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California lawmakers reject proposal to curb well-drilling where nearby wells could run dry

Ian James, Los Angeles Times on

Published in Science & Technology News

LOS ANGELES — Over the past several years, California’s water managers have seen a pattern emerge in farming areas of the Central Valley: Even as declining groundwater levels have left thousands of residents with dry wells and caused the ground to sink, counties have continued granting permits for agricultural landowners to drill new wells and pump even more water.

A bill that was sponsored by the California Department of Water Resources sought to address these problems by prohibiting new high-capacity wells within a quarter-mile of a drinking water well or in areas where the land has been sinking because of overpumping.

Despite support from Gov. Gavin Newsom’s administration, the measure was narrowly rejected in the Senate last week after encountering opposition from the agriculture industry, business groups, local governments and water agencies.

The opposing organizations — which included the California Chamber of Commerce, the California Farm Bureau Federation and more than 30 other groups representing growers and water suppliers — said the bill was “too restrictive and may impede ways to achieve groundwater sustainability.”

Kristopher Anderson, a legislative advocate for the Association of California Water Agencies, told a Senate committee that the legislation would impose unworkable mandates and be “a blanket one-size-fits-all moratorium on approval of new wells that will harm local economies while failing to address these issues.”

After a brief debate, members of the Senate Natural Resources and Water Committee rejected the bill in a 5-4 vote.

Assemblymember Steve Bennett, a Democrat, who introduced the bill, said it was intended to address a significant loophole in California’s groundwater law. The Sustainable Groundwater Management Act, passed in 2014, created local agencies tasked with developing plans for curbing overpumping in many areas of the state, but left counties in charge of issuing permits for new wells.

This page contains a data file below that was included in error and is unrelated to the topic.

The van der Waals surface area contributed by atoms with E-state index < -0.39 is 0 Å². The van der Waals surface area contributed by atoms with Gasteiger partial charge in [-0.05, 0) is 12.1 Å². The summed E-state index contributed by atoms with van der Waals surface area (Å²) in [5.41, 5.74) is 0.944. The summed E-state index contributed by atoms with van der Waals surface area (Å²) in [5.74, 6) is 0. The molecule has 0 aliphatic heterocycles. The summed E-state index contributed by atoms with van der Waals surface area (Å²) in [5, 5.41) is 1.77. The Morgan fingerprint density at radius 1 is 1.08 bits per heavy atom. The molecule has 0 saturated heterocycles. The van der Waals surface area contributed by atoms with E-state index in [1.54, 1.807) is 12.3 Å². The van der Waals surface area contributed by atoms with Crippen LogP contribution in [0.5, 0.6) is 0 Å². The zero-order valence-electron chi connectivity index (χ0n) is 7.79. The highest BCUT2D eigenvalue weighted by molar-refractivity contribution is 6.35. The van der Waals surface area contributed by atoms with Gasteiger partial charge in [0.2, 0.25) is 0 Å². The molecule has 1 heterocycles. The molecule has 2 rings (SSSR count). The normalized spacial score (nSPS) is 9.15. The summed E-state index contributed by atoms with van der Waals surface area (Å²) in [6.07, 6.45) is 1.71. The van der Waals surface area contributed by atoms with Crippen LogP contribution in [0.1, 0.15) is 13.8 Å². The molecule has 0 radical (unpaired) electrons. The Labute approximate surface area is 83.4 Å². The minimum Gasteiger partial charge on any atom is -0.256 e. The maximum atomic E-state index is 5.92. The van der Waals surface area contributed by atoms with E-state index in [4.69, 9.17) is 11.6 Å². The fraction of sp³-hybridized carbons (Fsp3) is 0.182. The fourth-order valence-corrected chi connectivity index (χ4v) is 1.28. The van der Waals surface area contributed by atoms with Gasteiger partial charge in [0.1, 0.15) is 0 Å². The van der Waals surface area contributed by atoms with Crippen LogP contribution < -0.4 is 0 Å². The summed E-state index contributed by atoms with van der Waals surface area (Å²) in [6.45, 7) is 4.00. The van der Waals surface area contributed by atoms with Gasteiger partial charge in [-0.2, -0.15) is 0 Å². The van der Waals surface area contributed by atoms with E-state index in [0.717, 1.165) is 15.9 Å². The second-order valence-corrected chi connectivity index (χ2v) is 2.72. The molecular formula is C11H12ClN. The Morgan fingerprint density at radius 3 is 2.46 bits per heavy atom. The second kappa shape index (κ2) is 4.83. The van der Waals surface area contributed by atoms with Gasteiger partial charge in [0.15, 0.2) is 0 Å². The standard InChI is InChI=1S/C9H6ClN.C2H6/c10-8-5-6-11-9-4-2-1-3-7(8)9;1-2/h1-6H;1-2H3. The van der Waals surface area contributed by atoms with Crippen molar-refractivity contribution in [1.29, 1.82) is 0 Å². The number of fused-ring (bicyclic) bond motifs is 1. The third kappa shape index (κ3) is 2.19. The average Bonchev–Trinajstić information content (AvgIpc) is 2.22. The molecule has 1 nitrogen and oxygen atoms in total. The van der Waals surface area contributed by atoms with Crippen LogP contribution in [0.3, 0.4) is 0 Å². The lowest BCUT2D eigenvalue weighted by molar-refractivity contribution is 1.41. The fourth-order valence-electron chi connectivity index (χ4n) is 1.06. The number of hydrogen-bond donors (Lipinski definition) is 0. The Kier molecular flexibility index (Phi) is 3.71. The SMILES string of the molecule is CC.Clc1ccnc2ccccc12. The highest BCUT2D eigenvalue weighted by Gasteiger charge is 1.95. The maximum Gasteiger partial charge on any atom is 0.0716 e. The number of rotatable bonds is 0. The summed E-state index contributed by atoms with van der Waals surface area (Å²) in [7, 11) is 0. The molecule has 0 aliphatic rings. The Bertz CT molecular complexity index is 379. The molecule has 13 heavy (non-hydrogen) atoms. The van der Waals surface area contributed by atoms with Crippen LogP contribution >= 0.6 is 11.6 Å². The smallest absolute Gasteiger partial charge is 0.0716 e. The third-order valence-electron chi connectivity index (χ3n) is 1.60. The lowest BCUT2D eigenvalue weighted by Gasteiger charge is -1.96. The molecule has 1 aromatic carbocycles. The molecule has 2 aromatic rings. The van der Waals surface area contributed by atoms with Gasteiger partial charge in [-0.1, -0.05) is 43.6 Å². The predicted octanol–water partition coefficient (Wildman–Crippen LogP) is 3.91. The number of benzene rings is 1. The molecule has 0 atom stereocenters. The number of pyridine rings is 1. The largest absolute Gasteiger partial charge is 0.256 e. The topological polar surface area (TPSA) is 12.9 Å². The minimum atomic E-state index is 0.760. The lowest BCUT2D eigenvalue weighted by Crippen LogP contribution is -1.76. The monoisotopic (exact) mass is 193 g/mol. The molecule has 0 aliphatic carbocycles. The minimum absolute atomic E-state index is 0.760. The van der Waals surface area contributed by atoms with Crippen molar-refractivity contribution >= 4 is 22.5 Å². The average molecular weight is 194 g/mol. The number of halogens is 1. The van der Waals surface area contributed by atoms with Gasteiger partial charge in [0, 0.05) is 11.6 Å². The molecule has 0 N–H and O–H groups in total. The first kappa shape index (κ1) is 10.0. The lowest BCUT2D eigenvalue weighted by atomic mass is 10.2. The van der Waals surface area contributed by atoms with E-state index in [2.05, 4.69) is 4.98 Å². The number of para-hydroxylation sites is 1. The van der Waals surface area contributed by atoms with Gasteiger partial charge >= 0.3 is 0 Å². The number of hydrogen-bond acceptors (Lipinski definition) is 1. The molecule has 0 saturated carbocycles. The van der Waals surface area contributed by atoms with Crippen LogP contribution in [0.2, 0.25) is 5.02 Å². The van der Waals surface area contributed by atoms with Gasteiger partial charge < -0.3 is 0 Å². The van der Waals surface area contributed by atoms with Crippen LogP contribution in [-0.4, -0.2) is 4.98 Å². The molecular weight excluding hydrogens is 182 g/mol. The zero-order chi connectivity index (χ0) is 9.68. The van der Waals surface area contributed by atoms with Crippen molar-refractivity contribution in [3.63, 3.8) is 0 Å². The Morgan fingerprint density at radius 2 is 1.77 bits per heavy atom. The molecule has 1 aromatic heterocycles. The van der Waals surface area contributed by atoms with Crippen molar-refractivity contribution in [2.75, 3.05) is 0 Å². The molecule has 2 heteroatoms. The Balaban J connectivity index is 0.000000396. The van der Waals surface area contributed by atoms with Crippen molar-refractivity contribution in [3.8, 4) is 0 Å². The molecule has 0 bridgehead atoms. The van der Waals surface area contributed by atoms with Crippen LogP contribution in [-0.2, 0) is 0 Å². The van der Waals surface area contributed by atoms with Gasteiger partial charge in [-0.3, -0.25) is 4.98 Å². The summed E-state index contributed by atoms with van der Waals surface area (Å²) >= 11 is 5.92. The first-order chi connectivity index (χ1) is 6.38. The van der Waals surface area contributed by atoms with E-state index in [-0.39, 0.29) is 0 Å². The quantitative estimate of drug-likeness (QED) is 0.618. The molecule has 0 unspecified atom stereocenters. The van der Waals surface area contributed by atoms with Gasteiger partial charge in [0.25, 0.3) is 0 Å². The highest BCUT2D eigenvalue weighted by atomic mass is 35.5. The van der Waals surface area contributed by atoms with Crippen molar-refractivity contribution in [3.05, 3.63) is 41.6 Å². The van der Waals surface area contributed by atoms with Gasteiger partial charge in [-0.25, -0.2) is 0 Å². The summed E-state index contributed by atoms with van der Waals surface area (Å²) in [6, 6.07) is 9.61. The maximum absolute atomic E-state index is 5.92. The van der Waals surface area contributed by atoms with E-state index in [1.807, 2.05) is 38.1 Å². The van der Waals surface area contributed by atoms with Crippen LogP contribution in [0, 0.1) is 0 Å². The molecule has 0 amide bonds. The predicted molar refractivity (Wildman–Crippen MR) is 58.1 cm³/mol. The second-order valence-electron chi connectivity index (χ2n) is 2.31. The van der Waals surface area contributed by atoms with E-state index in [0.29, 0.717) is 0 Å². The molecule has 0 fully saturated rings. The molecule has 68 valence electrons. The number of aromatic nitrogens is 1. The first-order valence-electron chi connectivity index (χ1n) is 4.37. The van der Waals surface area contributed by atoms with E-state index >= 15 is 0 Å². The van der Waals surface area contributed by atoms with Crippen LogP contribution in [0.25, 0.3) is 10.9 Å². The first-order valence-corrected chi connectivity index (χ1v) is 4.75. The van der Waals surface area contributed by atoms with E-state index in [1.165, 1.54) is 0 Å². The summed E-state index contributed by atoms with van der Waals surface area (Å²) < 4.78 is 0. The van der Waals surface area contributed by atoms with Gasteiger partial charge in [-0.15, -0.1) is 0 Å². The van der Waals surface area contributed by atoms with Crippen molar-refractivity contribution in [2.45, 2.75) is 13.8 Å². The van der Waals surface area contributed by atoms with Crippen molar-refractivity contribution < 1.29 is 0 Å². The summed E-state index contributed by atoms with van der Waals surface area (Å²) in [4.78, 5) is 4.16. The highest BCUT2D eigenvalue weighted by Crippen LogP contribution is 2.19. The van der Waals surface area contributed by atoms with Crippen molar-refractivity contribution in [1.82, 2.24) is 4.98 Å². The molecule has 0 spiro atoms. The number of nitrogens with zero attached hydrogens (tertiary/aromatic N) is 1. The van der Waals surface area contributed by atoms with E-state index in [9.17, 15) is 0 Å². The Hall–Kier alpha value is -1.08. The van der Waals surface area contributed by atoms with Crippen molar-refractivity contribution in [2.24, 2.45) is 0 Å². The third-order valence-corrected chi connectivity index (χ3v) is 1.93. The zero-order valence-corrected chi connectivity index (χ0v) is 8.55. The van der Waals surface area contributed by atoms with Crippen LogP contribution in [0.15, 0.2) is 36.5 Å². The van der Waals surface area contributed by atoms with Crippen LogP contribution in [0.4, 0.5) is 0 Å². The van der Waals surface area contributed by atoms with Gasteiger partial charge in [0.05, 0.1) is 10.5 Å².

That has led to a situation where there are “more straws going in while they’re trying to regulate the current straws,” he said.

In some rural communities, farmworkers and other residents have seen their wells run dry soon after growers drilled new wells to irrigate crops on nearby fields.

“Too many counties have been unwilling to protect the most vulnerable people’s wells because they don’t want to take on the most powerful people, who want to keep putting high-capacity wells in,” Bennett said. “We’ve been trying to get people to do something about it, and they refuse. It is the state’s responsibility to finally say, enough is enough.”

Parts of California have some of the fastest groundwater depletion rates in the world, and matters worsened during the last drought.

Scientists have also found that crops’ water demands are growing in the San Joaquin Valley because of rising temperatures driven by climate change, which is worsening the long-term water deficit.

In parts of the valley, falling water levels have caused the ground to sink at rates of more than half a foot per year. Land subsidence has required costly repairs of levees, canals and other infrastructure, with public agencies footing the bill.